The use of salt in the kitchen

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Robert Maurer
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The use of salt in cooking dates back to ancient times, when our ancestors discovered that its use could enhance the flavors of the dishes, e preserve food. It was so important that the ancient Romans they built the Via Salaria, to be able to stock up on salt from the Adriatic sea. Its name, in fact, unlike all the other consular posts that are named for the architect of their construction, derives directly from the essential use that was made of it: we are talking about the transport of salt from the Campus salinarum in Fiumicino and Maccarese. 



Salt has been such an important element in the economies of countries that even between 1482 and 1699, possession of this substance and related taxes applied to his business were the cause of Popular uprisings e conflicts among the various powers, dominant in Europe. These war events went down in history as the "Salt War".

Today we use it in the kitchen for season foods or for preserve them in a natural way, through the brine process, which takes advantage of the dehydrating power that the salt has on the substances with which it comes into contact, from which extracts the water to osmosis


 

What is salt

Il common kitchen salt and the sodium chloride or the sodium salt of hydrochloric acid. At room temperature it looks like a crystalline solid, colorless and with a characteristic smell and taste. In general, sodium chloride is essential for life on Earth. Most tissues and fluids of living things contain some amount of this mineral. Sodium ions are essential for the transmission of sensory signals e engines along the nervous system. A water solution containing it 0,9% sodium chloride it is said "physiological solution"because it has the same osmotic pressure of blood plasma human, and is therefore used medicinally for treat dehydration. However, recent studies have shown that one dose superiore a 5g/die it can be a lot harmful, resulting in a 27% increase in the incidence of ictus o cardiovascular diseases.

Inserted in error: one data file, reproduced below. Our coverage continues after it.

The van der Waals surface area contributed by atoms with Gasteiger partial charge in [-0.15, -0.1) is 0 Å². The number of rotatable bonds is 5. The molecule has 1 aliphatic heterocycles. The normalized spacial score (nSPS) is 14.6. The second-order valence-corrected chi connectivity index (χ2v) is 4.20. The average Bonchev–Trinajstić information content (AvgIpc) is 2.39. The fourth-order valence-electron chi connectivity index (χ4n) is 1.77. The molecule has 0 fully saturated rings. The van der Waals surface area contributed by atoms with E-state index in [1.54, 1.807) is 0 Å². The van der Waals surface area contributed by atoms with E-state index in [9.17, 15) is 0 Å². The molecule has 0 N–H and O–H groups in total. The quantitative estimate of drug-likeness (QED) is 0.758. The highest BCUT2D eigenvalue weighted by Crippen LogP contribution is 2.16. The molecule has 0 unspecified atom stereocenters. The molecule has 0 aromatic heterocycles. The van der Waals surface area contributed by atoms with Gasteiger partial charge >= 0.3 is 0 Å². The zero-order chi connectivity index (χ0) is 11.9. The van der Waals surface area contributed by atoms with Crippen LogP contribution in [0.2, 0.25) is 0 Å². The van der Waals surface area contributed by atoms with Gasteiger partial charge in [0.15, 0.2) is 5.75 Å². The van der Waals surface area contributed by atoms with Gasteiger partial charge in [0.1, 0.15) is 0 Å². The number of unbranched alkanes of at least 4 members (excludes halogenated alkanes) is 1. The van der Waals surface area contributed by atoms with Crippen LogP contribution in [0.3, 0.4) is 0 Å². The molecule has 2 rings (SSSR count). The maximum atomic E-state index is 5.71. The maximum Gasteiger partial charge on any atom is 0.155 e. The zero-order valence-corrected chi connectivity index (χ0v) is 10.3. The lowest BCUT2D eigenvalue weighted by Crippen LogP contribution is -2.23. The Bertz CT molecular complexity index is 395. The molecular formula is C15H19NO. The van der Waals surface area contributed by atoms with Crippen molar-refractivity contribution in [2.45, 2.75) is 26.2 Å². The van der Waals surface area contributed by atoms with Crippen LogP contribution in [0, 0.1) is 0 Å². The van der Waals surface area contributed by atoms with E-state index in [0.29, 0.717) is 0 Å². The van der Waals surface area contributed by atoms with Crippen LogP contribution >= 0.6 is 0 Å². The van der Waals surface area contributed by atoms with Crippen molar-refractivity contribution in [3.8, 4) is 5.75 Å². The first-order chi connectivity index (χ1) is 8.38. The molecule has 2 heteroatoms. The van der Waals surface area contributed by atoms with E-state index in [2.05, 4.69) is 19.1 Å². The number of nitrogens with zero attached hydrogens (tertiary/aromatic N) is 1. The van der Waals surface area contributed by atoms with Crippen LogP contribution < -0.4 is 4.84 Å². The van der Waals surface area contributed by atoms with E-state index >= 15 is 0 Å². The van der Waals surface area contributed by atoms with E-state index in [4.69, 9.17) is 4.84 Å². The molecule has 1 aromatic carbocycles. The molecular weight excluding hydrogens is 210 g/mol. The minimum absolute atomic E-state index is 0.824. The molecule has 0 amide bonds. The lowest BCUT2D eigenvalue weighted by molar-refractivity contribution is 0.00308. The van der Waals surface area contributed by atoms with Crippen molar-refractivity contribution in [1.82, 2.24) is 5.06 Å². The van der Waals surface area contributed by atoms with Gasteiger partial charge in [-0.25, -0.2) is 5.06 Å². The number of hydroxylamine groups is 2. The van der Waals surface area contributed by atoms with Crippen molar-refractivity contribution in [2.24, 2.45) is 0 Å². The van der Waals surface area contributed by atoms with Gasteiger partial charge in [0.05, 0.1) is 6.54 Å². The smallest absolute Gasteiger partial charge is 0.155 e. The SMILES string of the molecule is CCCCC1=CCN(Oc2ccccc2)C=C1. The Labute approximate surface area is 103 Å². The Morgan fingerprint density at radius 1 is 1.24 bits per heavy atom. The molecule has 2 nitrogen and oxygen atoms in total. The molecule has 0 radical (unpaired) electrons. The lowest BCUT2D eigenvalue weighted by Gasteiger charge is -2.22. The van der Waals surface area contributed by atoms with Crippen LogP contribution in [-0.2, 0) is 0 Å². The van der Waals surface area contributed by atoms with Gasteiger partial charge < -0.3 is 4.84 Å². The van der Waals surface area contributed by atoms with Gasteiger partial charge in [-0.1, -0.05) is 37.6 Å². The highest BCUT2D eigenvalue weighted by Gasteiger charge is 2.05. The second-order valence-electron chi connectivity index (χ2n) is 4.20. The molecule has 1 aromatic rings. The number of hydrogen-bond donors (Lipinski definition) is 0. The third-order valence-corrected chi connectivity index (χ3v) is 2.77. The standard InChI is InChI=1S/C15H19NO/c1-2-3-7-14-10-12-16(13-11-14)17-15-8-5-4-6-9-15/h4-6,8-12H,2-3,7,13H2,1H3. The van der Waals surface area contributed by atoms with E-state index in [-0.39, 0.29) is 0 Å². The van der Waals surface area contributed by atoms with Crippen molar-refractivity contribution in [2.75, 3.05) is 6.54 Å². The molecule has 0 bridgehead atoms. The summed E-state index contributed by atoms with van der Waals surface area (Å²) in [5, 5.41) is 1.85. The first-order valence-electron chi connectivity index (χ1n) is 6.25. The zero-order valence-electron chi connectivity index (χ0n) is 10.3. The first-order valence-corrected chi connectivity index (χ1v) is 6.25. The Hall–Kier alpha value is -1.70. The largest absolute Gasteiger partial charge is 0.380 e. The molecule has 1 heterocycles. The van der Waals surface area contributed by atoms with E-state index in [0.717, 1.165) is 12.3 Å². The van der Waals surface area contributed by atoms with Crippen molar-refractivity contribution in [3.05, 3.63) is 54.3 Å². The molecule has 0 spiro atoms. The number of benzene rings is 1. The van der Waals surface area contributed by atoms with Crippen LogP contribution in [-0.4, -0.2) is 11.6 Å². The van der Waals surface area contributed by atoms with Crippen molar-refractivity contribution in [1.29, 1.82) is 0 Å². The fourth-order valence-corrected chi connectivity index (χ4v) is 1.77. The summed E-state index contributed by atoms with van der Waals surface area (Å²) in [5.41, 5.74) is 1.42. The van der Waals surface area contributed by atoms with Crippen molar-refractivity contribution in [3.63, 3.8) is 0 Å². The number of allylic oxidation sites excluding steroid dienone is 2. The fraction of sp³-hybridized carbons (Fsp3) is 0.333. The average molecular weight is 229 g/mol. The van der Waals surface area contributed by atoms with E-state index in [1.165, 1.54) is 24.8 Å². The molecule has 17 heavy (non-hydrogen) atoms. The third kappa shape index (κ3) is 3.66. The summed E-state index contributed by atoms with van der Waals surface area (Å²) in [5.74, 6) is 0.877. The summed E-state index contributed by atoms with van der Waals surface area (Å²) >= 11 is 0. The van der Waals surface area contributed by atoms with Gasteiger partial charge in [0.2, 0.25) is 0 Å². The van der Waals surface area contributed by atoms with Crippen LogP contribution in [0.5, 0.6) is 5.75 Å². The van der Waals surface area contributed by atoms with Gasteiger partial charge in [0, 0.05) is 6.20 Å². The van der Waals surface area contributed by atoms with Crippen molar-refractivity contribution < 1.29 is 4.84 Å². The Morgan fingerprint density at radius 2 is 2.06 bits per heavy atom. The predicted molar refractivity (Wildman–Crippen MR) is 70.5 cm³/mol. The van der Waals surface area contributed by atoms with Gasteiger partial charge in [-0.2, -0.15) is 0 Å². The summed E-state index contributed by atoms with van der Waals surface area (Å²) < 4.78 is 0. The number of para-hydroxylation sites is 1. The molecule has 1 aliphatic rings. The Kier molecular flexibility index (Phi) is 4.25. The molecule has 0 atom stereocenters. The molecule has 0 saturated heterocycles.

Unfortunately, the usual kitchen salt has nothing to do with salt in its natural state, as the refining and bleaching processes it they deplete precious substances contained therein. Natural salt, in fact the one produced for solar evaporation sea ​​water (unpolluted) is a more or less balanced compound in its structure: in addition to sodium chloride there are magnesium chloride, magnesium sulfate, calcium sulfate, potassium sulfate, calcium carbonate, bromine e iodine. In addition we also find Tracks of all minerals known as boron, bario, silicon, fluorine, Lithium, manganese, zinc, phosphorus, copper, silver, etc. that allow our body to function optimally. 


With the industrial process the salt comes chemically cleaned e reduced to sodium chloride, for 95% approximately; essential minerals and trace elements are simply considered 'impurities' and as such are eliminated, even if they are the same ones that make up and allow our body to function properly.

 

The use of salt in the kitchen

In the kitchen, the use of salt serves first of all to enhance the flavor of food, for this reason its use is found in all culinary traditions known as well as being widely exploited in the food industry as both ingredients be like storage medium some food. 

La brine is a simple method of preserving food, which uses a solution of water and salt, more or less concentrated, whose osmotic effect preserves food from rot caused by bacteria, as it inhibits their development and proliferation.